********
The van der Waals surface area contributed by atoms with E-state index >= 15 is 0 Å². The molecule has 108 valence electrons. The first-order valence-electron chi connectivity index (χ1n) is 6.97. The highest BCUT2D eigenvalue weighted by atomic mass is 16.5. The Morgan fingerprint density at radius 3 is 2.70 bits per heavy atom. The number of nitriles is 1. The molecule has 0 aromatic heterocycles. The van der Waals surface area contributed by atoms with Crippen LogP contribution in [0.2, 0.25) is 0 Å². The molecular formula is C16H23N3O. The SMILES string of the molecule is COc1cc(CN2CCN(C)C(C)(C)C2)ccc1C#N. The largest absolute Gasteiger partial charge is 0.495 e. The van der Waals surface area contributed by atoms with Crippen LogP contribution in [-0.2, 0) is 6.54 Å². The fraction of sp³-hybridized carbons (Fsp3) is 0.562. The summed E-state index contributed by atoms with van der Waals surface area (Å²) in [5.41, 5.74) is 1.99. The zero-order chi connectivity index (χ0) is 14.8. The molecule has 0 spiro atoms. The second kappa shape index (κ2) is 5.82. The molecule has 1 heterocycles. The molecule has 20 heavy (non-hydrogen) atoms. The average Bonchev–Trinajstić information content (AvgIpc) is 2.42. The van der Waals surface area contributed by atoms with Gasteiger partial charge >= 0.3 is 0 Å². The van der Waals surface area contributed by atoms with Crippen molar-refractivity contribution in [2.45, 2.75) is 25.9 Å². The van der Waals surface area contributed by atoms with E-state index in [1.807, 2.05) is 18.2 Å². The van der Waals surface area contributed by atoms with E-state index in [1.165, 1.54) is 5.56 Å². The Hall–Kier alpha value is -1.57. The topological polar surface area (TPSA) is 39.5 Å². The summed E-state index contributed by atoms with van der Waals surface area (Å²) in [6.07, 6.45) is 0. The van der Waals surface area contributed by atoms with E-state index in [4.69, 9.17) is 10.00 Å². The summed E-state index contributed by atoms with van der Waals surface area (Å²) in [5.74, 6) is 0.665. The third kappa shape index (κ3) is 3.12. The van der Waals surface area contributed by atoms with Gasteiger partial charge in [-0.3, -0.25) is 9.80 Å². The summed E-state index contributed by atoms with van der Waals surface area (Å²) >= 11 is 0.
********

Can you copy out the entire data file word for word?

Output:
The van der Waals surface area contributed by atoms with E-state index >= 15 is 0 Å². The molecule has 108 valence electrons. The first-order valence-electron chi connectivity index (χ1n) is 6.97. The highest BCUT2D eigenvalue weighted by atomic mass is 16.5. The Morgan fingerprint density at radius 3 is 2.70 bits per heavy atom. The number of nitriles is 1. The molecule has 0 aromatic heterocycles. The van der Waals surface area contributed by atoms with Crippen LogP contribution in [0.2, 0.25) is 0 Å². The molecular formula is C16H23N3O. The SMILES string of the molecule is COc1cc(CN2CCN(C)C(C)(C)C2)ccc1C#N. The largest absolute Gasteiger partial charge is 0.495 e. The van der Waals surface area contributed by atoms with Crippen LogP contribution in [-0.2, 0) is 6.54 Å². The fraction of sp³-hybridized carbons (Fsp3) is 0.562. The summed E-state index contributed by atoms with van der Waals surface area (Å²) in [5.41, 5.74) is 1.99. The zero-order chi connectivity index (χ0) is 14.8. The molecule has 0 spiro atoms. The second kappa shape index (κ2) is 5.82. The molecule has 1 heterocycles. The molecule has 20 heavy (non-hydrogen) atoms. The average Bonchev–Trinajstić information content (AvgIpc) is 2.42. The van der Waals surface area contributed by atoms with Gasteiger partial charge >= 0.3 is 0 Å². The van der Waals surface area contributed by atoms with Crippen molar-refractivity contribution in [2.45, 2.75) is 25.9 Å². The van der Waals surface area contributed by atoms with E-state index in [1.807, 2.05) is 18.2 Å². The van der Waals surface area contributed by atoms with E-state index in [1.165, 1.54) is 5.56 Å². The Hall–Kier alpha value is -1.57. The topological polar surface area (TPSA) is 39.5 Å². The summed E-state index contributed by atoms with van der Waals surface area (Å²) in [6.07, 6.45) is 0. The van der Waals surface area contributed by atoms with E-state index in [4.69, 9.17) is 10.00 Å². The summed E-state index contributed by atoms with van der Waals surface area (Å²) in [5.74, 6) is 0.665. The third kappa shape index (κ3) is 3.12. The van der Waals surface area contributed by atoms with Gasteiger partial charge in [-0.3, -0.25) is 9.80 Å². The summed E-state index contributed by atoms with van der Waals surface area (Å²) >= 11 is 0.